Rhizomes absent. Cauline stems slightly compressed, without spots, 30--60 cm; glands rare, when present, brown to green, 0.1--0.3 mm diam. Turions terminal, rare, 2.8--3 cm ´ 1.5--3 mm, soft; leaves ± 2-ranked; outer leaves 3--4 per side, base not corrugate, apex acute to apiculate; inner leaves undifferentiated. Leaves submersed, ± spirally arranged, sessile, delicate; stipules persistent, inconspicuous, convolute, free from blade, white to light brown, not ligulate, 0.7--1.6 cm, slightly fibrous, rarely shredding at tip, apex obtuse; blade pale green to olive-green, linear, not arcuate, 2--6 cm ´ 0.6--2.5(--4) mm, base slightly tapering, without basal lobes, not clasping, margins entire, not crispate, apex not hoodlike, apiculate to bristle-tipped or rarely blunt, lacunae in 1--2 rows each side of midrib; veins 3. Inflorescences unbranched, emersed; peduncles not dimorphic, axillary and/or terminal, erect to ascending, rarely recurved, slightly clavate, 6--13.5 mm; spikes not dimorphic, globose, (2--) 4--7 mm. Fruits brown to light greenish brown, ovoid to orbicular, turgid, sessile, abaxially and laterally keeled (3-keeled), 2.3--4 ´ 2--3.2 mm, lateral keels without points; beak erect, 0.3--0.7 mm; sides without basal tubercles; embryo with 1 full spiral. Chromosome number unknownnot available.
Flowering and fruiting summer. Alkaline waters of marshes, ponds, lakes, and slow-moving streams; 50--400 m; Ont.; Conn., Mass., Mich., N.Y., Ohio, Pa., Vt., Va., Wis.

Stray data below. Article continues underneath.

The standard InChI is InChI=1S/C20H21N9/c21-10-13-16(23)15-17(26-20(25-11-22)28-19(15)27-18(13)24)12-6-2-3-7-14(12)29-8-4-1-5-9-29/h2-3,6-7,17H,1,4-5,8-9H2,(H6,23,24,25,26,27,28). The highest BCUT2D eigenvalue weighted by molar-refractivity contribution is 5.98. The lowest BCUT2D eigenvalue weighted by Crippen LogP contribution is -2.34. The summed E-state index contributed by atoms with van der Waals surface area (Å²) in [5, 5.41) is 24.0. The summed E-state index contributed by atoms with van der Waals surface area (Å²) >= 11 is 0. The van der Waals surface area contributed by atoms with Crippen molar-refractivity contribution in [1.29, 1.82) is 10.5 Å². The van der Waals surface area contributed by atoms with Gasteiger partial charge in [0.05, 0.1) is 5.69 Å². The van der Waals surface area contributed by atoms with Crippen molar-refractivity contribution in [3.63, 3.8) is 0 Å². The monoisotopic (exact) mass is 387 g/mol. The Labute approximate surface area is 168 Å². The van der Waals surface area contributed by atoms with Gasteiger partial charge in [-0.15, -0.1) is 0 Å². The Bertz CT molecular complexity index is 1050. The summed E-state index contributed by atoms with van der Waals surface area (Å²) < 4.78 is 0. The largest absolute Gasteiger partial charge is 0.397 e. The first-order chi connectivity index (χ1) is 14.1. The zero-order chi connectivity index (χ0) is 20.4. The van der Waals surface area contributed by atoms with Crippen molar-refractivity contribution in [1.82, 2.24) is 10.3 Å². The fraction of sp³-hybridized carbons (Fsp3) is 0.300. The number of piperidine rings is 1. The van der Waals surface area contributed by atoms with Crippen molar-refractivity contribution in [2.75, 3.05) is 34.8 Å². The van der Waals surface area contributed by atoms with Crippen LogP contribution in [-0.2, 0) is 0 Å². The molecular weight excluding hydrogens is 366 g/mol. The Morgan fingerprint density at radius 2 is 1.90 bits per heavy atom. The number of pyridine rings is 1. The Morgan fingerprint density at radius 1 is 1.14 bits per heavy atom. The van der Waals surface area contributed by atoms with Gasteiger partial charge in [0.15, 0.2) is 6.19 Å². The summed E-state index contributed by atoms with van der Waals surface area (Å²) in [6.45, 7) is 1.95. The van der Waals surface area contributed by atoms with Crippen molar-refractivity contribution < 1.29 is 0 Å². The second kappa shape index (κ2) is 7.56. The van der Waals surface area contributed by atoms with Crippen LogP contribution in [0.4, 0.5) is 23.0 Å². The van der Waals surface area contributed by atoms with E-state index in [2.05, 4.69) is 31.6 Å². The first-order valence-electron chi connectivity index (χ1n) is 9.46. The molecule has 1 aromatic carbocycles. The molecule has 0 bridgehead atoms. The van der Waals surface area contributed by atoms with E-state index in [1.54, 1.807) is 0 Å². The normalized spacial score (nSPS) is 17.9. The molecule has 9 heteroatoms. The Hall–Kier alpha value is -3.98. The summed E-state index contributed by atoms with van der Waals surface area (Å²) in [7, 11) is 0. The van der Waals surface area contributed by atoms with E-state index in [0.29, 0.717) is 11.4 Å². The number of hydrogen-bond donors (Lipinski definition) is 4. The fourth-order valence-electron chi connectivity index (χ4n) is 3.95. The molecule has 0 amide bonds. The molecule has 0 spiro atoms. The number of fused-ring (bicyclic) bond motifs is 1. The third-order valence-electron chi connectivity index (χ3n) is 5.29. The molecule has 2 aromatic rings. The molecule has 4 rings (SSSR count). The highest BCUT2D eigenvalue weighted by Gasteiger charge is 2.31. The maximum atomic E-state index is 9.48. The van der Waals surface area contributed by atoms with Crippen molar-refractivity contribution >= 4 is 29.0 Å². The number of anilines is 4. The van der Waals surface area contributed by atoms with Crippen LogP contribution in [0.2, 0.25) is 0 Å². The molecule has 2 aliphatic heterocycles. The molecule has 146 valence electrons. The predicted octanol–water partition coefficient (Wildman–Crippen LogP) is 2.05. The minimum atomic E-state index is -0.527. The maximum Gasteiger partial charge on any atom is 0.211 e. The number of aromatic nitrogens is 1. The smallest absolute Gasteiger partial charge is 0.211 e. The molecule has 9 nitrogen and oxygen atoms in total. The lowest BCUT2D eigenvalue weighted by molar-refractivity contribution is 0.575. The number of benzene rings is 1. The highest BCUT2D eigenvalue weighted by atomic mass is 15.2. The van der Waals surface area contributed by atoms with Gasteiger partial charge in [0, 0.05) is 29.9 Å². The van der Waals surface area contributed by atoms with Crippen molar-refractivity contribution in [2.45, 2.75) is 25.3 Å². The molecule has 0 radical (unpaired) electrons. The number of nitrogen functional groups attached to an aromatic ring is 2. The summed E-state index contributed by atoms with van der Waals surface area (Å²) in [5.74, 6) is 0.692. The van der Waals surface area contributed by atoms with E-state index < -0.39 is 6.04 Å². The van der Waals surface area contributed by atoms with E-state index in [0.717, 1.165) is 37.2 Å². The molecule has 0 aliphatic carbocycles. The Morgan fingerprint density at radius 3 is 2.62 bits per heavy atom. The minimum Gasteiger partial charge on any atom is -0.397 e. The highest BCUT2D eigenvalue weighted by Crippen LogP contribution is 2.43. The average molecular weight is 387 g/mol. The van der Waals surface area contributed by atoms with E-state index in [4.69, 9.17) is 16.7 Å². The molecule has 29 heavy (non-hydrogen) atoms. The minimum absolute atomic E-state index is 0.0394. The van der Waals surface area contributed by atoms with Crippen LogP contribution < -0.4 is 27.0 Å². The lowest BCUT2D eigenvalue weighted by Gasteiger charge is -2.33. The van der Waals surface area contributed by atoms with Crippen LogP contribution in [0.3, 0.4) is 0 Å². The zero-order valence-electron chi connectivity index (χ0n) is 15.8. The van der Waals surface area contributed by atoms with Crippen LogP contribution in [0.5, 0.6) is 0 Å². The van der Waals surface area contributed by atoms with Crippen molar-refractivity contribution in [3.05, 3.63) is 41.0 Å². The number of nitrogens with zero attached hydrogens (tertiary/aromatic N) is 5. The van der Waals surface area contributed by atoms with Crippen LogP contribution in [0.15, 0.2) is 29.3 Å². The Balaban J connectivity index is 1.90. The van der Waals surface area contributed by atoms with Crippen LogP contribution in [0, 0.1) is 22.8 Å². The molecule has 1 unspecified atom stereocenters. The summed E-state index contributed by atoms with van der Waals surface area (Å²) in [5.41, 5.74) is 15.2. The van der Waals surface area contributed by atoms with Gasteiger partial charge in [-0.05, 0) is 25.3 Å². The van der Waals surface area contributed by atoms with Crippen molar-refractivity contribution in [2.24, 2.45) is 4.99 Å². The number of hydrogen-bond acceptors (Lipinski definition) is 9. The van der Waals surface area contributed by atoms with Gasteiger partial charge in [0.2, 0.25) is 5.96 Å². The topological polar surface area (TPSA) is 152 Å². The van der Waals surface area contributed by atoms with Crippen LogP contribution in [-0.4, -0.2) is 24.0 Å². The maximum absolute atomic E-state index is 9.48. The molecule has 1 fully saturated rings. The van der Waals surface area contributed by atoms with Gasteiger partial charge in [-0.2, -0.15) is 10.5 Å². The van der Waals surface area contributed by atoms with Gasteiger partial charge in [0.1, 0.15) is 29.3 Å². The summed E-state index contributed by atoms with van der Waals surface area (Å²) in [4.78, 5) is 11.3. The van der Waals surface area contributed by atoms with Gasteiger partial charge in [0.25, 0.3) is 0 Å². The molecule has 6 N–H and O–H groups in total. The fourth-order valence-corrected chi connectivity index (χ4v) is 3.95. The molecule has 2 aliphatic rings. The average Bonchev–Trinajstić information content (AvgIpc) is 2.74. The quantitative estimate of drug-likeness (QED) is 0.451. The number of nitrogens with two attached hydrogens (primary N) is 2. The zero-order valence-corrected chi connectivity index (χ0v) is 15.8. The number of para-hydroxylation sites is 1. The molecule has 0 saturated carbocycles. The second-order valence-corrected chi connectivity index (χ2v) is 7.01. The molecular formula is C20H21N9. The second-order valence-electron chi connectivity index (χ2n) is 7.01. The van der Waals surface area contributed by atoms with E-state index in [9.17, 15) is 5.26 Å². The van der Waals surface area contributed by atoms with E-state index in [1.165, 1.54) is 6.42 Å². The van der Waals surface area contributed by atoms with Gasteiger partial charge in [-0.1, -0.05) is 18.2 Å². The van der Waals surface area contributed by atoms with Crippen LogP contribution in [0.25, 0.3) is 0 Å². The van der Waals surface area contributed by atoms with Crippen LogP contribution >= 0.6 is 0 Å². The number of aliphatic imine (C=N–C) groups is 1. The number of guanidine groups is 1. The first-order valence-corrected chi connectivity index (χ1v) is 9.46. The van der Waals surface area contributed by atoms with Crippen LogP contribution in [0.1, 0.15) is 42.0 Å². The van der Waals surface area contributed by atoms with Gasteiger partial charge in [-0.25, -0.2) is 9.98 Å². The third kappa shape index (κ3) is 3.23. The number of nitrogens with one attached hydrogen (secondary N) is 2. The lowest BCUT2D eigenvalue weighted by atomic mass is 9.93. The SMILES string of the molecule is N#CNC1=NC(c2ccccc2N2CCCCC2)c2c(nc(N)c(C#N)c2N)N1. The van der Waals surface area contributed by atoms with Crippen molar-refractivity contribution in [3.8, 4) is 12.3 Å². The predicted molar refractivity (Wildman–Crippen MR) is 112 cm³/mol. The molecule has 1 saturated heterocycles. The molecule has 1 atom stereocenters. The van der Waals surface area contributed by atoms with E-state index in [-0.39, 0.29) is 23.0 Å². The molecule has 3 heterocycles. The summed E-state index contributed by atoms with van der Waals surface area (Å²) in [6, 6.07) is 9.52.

Potamogeton hillii is an easily recognized species either in fruit or when sterile. The leaf blade has a bristle tip and five or fewer veins. Those characters combined with the usual absence of nodal glands will separate this species from all other North American linear-leaved species. Ecologically, it is consistently found in more alkaline waters than any other North American pondweed. A study of 35 localities established the mean to be 124.1 mg/l CaCO3 (C. B. Hellquist 1984).
Stems very slender, usually freely branched, to 1 m, with or more often without nodal glands; rhizome scarcely developed; lvs all submersed, narrowly linear, 3-7 cm נ1-2 mm, usually sharply acute or cuspidate, 3(5)-veined, the lateral veins very delicate, the midvein flanked by one or 2 rows of lacunar cells on each side; stipular sheaths axillary, free, white or light brown, 1-1.5 cm, becoming fibrous; winter-buds ±sharply differentiated; peduncles mostly axillary, 5-15 mm, clavate, commonly recurved; spike capitate, 4-7 mm, with 1(2) whorls of fls; body of the fr obovate, flattened, 2.5-4 mm, with a low, sharp dorsal keel and a pair of lateral keels, the beak ca 0.5 mm; 2n=26. Chiefly in clear, cold, calcareous waters; irregularly from Mass. and Vt. to Pa. and w. to Ont., O., and Mich. (P. porteri)
Gleason, Henry A. & Cronquist, Arthur J. 1991. Manual of vascular plants of northeastern United States and adjacent Canada. lxxv + 910 pp.